A review of “The Believer” by Jeanne Aufmuth

 

Stars: *** 1/2

Rating: R for intense violence and language

Run Time: 1 hour, 40 minutes

 

 

The most compelling performance of the year adds substantial depth to this shocking testament to anti-Semitism and neo-fascism. 

Danny Balint (Ryan Gosling) isn’t your run-of-the-mill skinhead.  The very core of his being harbors an astonishing ferocity for denouncing and degrading anyone or anything that is Jewish.  Or does it?  Despite intellectual rationalizations for his vicious hatred and anti-Semitism, Danny’s heritage is an Achilles' heel. Danny is a Jew.

Born into a devout family and raised as the model Hebrew student, Danny’s possesses a keen intellect that could be the ruin of him.  He pushes the envelope too far – questioning rabbinical authority and turning against the teachings of the Talmud. His anger unusually focused on the philosophies he was weaned on, Danny morphs into a bullying, swastika-wearing neo-Nazi.

The shock value of this psychological tour de force is tough to bear.  Horrific images of Danny and his group of thugs destroying sacred religious documents at a neighborhood Temple.  A rehab session at which Danny lashes out at Holocaust survivors for succumbing to the Nazis. Clandestine group meetings that too closely resemble Hitler Youth rallies. 

Gosling (“Murder by Numbers”) is sheer genius – in turns enigmatic, intimidating, and, believe it or not, sympathetic. Forced by his character’s inquisitive mind and private self-loathing to question a higher power, Gosling’s conflicted antagonist brilliantly teeters over the chasm between Nazi and Jew. The performance is reminiscent of Edward Norton’s surprising screen debut in “Primal Fear” – creative, inventive and alluringly persuasive.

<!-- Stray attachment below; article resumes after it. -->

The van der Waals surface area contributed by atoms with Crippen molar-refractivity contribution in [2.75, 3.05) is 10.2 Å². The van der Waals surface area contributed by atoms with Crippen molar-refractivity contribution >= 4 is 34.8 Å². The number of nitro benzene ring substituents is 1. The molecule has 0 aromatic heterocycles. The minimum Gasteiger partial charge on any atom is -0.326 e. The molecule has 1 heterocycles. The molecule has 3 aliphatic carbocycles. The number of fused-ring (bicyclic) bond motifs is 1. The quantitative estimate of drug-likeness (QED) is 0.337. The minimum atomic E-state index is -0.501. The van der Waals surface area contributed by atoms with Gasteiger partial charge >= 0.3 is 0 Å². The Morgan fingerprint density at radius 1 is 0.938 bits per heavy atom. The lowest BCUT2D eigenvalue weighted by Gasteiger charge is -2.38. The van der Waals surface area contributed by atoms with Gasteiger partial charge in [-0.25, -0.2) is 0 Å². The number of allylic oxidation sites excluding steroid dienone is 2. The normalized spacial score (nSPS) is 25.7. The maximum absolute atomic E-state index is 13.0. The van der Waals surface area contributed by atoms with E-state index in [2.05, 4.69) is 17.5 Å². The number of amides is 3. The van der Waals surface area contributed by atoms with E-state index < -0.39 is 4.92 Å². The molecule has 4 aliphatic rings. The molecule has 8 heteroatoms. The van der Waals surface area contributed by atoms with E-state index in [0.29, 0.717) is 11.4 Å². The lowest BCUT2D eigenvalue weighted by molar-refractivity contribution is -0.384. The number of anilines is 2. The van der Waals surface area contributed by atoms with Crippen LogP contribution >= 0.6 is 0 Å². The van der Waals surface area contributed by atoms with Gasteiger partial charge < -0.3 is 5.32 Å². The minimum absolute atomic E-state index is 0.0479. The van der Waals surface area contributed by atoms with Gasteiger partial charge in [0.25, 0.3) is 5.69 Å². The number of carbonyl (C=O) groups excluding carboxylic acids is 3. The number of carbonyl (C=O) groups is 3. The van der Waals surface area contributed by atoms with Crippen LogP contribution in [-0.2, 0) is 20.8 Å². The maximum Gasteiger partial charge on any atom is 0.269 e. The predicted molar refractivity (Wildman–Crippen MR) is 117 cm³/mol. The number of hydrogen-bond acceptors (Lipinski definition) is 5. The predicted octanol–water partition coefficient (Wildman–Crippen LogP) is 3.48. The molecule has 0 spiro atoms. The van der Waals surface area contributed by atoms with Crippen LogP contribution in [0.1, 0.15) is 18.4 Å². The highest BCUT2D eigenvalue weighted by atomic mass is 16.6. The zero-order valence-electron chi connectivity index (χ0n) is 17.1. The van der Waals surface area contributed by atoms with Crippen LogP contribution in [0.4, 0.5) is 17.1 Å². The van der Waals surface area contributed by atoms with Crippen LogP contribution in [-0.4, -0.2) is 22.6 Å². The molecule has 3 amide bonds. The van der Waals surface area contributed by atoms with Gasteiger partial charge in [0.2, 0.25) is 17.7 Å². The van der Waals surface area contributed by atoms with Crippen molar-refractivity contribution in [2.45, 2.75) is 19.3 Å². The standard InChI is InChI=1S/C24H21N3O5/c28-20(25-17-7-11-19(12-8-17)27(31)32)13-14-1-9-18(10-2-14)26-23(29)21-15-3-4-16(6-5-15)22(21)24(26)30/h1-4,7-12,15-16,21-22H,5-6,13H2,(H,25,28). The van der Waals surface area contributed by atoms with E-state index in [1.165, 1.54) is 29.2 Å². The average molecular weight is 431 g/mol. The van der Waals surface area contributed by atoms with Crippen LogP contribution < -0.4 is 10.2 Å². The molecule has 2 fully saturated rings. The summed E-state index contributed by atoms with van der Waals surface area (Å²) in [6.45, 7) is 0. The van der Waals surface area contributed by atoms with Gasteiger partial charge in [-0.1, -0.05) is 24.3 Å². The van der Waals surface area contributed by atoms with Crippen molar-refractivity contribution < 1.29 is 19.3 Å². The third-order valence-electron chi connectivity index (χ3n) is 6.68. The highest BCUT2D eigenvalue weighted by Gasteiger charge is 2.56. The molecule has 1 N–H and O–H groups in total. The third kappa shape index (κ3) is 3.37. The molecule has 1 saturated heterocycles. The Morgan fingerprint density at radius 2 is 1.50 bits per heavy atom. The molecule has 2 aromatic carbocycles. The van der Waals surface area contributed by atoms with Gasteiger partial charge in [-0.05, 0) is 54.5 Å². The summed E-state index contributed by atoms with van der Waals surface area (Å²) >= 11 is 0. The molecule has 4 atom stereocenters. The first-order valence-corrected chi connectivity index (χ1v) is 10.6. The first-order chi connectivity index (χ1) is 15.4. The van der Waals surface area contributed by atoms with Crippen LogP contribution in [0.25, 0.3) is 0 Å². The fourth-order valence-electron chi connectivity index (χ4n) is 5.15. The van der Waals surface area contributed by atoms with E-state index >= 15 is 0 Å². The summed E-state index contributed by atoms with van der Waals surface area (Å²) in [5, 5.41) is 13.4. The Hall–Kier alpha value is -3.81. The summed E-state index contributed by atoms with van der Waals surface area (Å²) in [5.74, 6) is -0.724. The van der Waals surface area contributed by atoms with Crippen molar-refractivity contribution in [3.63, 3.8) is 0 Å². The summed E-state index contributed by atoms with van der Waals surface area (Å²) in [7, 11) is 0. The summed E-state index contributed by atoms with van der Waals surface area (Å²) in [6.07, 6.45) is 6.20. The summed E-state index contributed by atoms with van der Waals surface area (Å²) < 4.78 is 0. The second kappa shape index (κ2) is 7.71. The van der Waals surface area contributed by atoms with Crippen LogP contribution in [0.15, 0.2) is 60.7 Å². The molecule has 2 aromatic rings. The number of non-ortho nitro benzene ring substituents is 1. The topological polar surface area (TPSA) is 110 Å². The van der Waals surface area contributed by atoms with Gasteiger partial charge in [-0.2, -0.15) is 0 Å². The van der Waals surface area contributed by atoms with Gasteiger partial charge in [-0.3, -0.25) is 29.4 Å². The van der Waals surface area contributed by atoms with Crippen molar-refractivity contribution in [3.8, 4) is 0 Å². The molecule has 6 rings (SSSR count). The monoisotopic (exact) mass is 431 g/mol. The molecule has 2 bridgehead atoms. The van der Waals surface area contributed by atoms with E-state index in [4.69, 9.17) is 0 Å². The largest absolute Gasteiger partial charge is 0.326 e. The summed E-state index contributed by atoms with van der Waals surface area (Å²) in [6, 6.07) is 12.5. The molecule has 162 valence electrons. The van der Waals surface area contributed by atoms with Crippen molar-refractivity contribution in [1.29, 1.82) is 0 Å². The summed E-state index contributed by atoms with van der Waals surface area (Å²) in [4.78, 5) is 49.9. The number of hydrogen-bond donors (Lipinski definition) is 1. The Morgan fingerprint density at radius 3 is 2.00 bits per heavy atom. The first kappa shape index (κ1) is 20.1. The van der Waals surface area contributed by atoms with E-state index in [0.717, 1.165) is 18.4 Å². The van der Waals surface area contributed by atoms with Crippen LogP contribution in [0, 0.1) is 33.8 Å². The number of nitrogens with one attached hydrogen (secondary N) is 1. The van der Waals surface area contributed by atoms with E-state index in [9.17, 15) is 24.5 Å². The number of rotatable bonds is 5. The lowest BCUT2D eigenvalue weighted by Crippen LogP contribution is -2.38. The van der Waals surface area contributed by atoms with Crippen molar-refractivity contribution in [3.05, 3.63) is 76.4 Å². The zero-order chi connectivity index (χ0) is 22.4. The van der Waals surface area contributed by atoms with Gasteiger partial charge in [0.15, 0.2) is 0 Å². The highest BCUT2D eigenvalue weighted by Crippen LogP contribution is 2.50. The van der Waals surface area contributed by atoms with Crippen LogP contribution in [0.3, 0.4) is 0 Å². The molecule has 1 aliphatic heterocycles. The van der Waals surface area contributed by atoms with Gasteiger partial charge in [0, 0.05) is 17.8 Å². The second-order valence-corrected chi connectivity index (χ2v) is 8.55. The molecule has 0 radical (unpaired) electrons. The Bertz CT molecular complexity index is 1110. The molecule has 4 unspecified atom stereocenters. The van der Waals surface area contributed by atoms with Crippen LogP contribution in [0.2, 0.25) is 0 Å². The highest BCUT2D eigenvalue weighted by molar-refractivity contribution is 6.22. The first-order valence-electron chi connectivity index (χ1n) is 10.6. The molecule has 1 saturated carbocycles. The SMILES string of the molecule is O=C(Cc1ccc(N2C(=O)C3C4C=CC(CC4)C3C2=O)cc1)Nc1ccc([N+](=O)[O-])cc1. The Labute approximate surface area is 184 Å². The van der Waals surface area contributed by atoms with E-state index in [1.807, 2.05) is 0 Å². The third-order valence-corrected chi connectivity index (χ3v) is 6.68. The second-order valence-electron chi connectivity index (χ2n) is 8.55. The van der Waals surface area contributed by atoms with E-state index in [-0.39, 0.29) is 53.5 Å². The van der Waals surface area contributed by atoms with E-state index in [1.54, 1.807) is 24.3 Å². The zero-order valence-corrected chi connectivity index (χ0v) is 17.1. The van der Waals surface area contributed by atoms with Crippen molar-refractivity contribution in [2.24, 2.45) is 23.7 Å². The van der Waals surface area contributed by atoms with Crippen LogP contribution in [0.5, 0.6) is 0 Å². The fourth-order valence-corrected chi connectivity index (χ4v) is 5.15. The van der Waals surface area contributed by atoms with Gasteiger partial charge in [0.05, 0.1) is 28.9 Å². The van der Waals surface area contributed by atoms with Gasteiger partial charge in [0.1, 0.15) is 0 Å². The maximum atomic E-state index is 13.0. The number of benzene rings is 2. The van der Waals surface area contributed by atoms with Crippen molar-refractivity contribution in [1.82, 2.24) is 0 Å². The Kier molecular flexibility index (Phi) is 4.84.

“The Believer” comes to the Bay Area with a checkered past in tow.  The Grand Jury Prize winner at Sundance in 2001, it was subsequently pulled from the lineup at the 2001 Toronto International Film Festival in the wake of the September 11 attacks.  A stint on Showtime in March effectively killed its Oscar hopes (by tainting its theatrically-pure status). Now that there’s a chance to see it on the big screen, don’t miss the most disturbing and provocative film of the year.